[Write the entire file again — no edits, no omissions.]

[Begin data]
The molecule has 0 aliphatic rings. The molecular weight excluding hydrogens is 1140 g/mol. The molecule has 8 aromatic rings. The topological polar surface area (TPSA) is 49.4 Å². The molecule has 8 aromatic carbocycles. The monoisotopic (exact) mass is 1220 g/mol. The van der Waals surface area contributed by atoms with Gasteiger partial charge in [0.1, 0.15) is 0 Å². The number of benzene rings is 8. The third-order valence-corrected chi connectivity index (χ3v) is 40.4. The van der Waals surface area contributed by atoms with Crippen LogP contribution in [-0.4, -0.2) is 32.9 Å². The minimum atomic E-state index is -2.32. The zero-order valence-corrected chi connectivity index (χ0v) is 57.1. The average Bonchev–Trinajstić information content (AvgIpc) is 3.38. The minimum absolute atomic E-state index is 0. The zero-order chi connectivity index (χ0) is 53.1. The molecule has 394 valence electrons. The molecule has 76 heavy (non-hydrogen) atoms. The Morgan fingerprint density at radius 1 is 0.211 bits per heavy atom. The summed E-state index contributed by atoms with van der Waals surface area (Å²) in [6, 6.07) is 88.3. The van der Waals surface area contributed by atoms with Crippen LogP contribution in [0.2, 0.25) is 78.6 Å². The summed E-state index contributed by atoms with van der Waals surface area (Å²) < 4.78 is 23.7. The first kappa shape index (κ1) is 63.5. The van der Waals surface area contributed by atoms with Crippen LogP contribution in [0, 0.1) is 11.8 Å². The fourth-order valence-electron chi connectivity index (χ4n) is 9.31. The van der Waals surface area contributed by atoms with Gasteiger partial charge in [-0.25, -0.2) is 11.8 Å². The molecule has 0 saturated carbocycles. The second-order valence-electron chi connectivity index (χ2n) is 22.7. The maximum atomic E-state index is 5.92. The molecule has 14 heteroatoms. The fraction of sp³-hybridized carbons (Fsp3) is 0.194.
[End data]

The molecule has 0 aliphatic rings. The molecular weight excluding hydrogens is 1140 g/mol. The molecule has 8 aromatic rings. The topological polar surface area (TPSA) is 49.4 Å². The molecule has 8 aromatic carbocycles. The monoisotopic (exact) mass is 1220 g/mol. The van der Waals surface area contributed by atoms with Gasteiger partial charge in [0.1, 0.15) is 0 Å². The number of benzene rings is 8. The third-order valence-corrected chi connectivity index (χ3v) is 40.4. The van der Waals surface area contributed by atoms with Crippen LogP contribution in [-0.4, -0.2) is 32.9 Å². The minimum atomic E-state index is -2.32. The zero-order valence-corrected chi connectivity index (χ0v) is 57.1. The average Bonchev–Trinajstić information content (AvgIpc) is 3.38. The minimum absolute atomic E-state index is 0. The zero-order chi connectivity index (χ0) is 53.1. The molecule has 394 valence electrons. The molecule has 76 heavy (non-hydrogen) atoms. The Morgan fingerprint density at radius 1 is 0.211 bits per heavy atom. The summed E-state index contributed by atoms with van der Waals surface area (Å²) in [6, 6.07) is 88.3. The van der Waals surface area contributed by atoms with Crippen LogP contribution in [0.2, 0.25) is 78.6 Å². The summed E-state index contributed by atoms with van der Waals surface area (Å²) < 4.78 is 23.7. The first kappa shape index (κ1) is 63.5. The van der Waals surface area contributed by atoms with Crippen LogP contribution in [0, 0.1) is 11.8 Å². The fourth-order valence-electron chi connectivity index (χ4n) is 9.31. The van der Waals surface area contributed by atoms with Gasteiger partial charge in [-0.25, -0.2) is 11.8 Å². The molecule has 0 saturated carbocycles. The second-order valence-electron chi connectivity index (χ2n) is 22.7. The maximum atomic E-state index is 5.92. The molecule has 14 heteroatoms. The fraction of sp³-hybridized carbons (Fsp3) is 0.194.